It’s been more than a year since the COVID-19 pandemic began. While we spent last spring in a nationwide lockdown, this spring looks promising because it coincides with the dispersion of adult vaccinations in the United States.
Ever since news of the pandemic broke out, a possible vaccine was on everyone’s mind. For a long time, it was the only beacon of hope during this tumultuous year.
Social distancing, wearing masks and working from home could only be temporary measures during the pandemic. How long can human society live in this lifestyle? We all miss seeing our family and friends, and we desperately want to go to classes, concerts and sports games. But none of this would be safe — even with the protective measures currently in place — without being vaccinated.
The virus still has varying effects on those who contract it. A year onward, incidences of “long-haul” COVID-19 symptoms — health issues that persist after recovering from the virus — started to show up in younger, less symptomatic people. As variants of the disease continue to pop up as well, the need to get people vaccinated is more urgent than ever.
Vaccines don’t necessarily make you 100% immune to the coronavirus. Vaccines reduce the risk of developing severe symptoms, but you can still catch the virus when vaccinated. We also don’t know how long our immunity will last after receiving the vaccine.
On April 19, vaccination appointments became widely available in Massachusetts. There are some COVID-19 skeptics and anti-vaxxers out there, but I was always set on getting vaccinated when I was eligible.
Moderna vs. Pfizer
The great debate over the past few months is which vaccine to choose from. As someone with little interest in the vaccine debate, I was willing to take whichever vaccine was available to me. All I knew was the Johnson & Johnson vaccine is one dose, but the Centers for Disease Control and Prevention had recommended temporarily pausing distribution due to instances of blot clots found in a small number of vaccine recipients. Both the Moderna and Pfizer-BioNTech vaccines require two doses three or four weeks apart, respectively. I got an appointment at CVS and received the Pfizer-BioNTech vaccine.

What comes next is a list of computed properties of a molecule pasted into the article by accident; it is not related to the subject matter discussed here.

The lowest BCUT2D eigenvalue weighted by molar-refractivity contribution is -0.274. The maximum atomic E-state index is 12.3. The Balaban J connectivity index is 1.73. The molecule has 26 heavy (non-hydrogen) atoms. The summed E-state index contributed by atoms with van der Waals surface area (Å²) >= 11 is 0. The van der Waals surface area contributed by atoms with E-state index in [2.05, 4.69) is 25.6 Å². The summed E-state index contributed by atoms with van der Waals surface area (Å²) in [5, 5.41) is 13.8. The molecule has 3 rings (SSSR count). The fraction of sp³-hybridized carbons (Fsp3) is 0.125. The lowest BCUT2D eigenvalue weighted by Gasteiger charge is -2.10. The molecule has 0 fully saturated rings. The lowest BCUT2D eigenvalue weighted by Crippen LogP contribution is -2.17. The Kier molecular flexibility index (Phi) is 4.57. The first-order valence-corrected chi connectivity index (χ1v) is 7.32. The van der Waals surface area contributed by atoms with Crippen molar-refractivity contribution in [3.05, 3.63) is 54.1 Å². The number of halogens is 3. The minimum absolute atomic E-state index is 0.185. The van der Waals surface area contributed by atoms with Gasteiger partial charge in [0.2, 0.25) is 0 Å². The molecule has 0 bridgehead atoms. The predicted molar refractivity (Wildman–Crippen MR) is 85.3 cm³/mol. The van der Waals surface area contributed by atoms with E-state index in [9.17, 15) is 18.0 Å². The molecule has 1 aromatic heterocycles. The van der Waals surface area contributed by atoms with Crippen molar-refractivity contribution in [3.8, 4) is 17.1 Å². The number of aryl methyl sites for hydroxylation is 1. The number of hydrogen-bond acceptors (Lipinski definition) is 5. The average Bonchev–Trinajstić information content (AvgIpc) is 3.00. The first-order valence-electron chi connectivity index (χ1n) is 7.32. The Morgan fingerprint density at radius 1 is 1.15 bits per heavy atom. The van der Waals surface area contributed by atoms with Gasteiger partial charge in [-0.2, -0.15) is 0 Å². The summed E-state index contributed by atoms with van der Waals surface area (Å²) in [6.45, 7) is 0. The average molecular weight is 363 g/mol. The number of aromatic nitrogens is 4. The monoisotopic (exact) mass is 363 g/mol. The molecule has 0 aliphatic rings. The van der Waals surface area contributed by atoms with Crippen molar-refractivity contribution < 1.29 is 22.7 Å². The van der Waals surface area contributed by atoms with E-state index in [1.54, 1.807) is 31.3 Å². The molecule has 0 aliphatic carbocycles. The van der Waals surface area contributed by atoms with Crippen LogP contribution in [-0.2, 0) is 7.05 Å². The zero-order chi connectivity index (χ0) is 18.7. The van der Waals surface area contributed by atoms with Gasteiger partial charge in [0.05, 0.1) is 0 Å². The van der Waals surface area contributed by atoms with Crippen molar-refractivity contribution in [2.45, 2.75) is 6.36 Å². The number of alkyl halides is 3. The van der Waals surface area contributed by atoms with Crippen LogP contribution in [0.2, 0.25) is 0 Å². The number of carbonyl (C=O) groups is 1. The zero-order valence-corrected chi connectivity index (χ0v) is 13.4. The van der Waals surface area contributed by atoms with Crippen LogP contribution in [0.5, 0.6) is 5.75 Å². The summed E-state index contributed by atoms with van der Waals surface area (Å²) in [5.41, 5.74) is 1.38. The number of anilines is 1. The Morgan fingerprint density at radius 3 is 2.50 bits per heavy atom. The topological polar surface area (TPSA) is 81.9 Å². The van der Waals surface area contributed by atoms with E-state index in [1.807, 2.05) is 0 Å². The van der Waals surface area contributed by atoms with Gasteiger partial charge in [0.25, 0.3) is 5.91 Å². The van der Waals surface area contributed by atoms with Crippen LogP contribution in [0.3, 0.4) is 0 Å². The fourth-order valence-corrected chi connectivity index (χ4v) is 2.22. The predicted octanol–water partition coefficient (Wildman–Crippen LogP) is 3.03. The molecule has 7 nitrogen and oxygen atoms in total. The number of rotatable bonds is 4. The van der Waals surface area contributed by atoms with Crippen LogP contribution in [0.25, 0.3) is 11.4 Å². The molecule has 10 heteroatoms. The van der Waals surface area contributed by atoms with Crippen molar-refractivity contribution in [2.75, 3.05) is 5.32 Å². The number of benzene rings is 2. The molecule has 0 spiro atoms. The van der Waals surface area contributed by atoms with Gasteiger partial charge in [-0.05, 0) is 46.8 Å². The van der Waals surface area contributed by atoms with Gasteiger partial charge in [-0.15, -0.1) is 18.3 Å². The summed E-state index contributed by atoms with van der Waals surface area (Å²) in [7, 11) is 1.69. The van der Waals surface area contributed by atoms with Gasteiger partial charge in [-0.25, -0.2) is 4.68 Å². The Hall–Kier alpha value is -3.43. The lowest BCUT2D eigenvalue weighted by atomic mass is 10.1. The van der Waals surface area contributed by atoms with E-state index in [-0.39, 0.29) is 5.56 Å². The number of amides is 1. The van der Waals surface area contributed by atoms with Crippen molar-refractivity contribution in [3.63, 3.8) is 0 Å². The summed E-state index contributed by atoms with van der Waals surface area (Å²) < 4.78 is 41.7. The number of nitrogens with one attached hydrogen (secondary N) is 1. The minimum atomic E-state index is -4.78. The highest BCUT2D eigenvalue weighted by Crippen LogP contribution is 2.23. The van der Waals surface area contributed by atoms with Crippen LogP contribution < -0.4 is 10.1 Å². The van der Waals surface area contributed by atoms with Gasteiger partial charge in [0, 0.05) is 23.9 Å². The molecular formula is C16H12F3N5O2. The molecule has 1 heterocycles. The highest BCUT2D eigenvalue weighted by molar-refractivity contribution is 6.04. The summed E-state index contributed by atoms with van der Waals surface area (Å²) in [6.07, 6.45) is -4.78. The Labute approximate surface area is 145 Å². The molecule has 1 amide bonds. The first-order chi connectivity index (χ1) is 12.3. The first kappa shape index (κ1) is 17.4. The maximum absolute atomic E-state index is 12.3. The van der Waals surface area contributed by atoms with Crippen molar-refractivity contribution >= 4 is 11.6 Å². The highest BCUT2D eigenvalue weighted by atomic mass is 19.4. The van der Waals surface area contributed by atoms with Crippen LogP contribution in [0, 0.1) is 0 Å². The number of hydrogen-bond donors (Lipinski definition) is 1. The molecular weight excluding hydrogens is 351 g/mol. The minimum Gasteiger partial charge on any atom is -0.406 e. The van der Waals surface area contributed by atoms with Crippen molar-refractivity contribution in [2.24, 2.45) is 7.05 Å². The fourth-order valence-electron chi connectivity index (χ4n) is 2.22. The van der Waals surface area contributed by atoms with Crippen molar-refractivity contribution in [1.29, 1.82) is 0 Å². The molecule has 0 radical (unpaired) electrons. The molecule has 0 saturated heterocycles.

Preparing for the vaccine
It may seem a bit overboard, but I felt like I should be prepared the day before my vaccine appointment. I tried to eat healthy and stay hydrated the night before. Because my appointment was in the morning, I also got up early to have a big breakfast. Eating before getting a vaccine helps curb nausea and lightheadedness.
The vaccination process
CVS sends you an appointment confirmation email, which details the time and location. My appointment was at 11 a.m., but I arrived 10 minutes early, which I recommend due to the potential wait time. I was in line for 12 minutes, but it felt like forever.
What makes waiting even harder are the aisles of candy and chocolate snacks tempting you to purchase them. I am convinced CVS does this on purpose to manipulate customers into buying snacks as a reward for getting vaccinated. Throughout the wait, I watched other people move from their spot to grab a protein bar. I restrained myself, but it was challenging.
I sat down and chose to get the shot on my non-dominant arm, which I recommend because your arm muscle will be sore later on. The vaccine felt like getting any other shot and took a few seconds. Afterward, I sat in a waiting area for 15 minutes to monitor any reactions that would require medical attention. After the waiting period, I was all cleared to leave.
The susceptibility of getting COVID-19 after the first dose is still a concern because your body is busy building immunity. It is just as important to maintain social distancing and protect yourself from the virus during this time.
As for side effects, I only experienced fatigue and a sore arm for a few days. The side effects vary from person to person, some reporting fatigue while others get chills. Most of all, being vaccinated is relieving, and I’m looking forward to receiving my second dose in May.
I will be graduating with the Class of 2021 May 16. Back in September, I wasn’t very hopeful that I would be able to graduate in person with my classmates. To know we will have Commencement in person and I will be fully vaccinated seems too good to be true. But it’s a reminder that vaccinations are instrumental in making in-person graduations — and hopefully more events — possible in the future.